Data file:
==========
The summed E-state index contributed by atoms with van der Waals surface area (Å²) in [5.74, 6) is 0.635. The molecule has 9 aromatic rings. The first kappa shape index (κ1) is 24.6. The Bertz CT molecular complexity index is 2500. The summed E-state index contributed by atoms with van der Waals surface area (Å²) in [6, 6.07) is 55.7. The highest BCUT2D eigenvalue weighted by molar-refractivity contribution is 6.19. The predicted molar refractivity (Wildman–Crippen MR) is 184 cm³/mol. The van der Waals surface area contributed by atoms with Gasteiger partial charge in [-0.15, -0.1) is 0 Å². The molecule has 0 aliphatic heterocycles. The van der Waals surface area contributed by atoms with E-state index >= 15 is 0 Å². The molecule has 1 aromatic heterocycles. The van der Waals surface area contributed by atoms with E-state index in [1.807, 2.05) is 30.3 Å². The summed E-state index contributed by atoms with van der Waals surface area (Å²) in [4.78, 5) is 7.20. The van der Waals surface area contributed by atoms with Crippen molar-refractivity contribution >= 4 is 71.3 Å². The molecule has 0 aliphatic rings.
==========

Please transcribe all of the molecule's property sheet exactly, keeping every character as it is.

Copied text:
The summed E-state index contributed by atoms with van der Waals surface area (Å²) in [5.74, 6) is 0.635. The molecule has 9 aromatic rings. The first kappa shape index (κ1) is 24.6. The Bertz CT molecular complexity index is 2500. The summed E-state index contributed by atoms with van der Waals surface area (Å²) in [6, 6.07) is 55.7. The highest BCUT2D eigenvalue weighted by molar-refractivity contribution is 6.19. The predicted molar refractivity (Wildman–Crippen MR) is 184 cm³/mol. The van der Waals surface area contributed by atoms with Gasteiger partial charge in [-0.15, -0.1) is 0 Å². The molecule has 0 aliphatic heterocycles. The van der Waals surface area contributed by atoms with E-state index >= 15 is 0 Å². The molecule has 1 aromatic heterocycles. The van der Waals surface area contributed by atoms with E-state index in [1.807, 2.05) is 30.3 Å². The summed E-state index contributed by atoms with van der Waals surface area (Å²) in [4.78, 5) is 7.20. The van der Waals surface area contributed by atoms with Crippen molar-refractivity contribution >= 4 is 71.3 Å². The molecule has 0 aliphatic rings.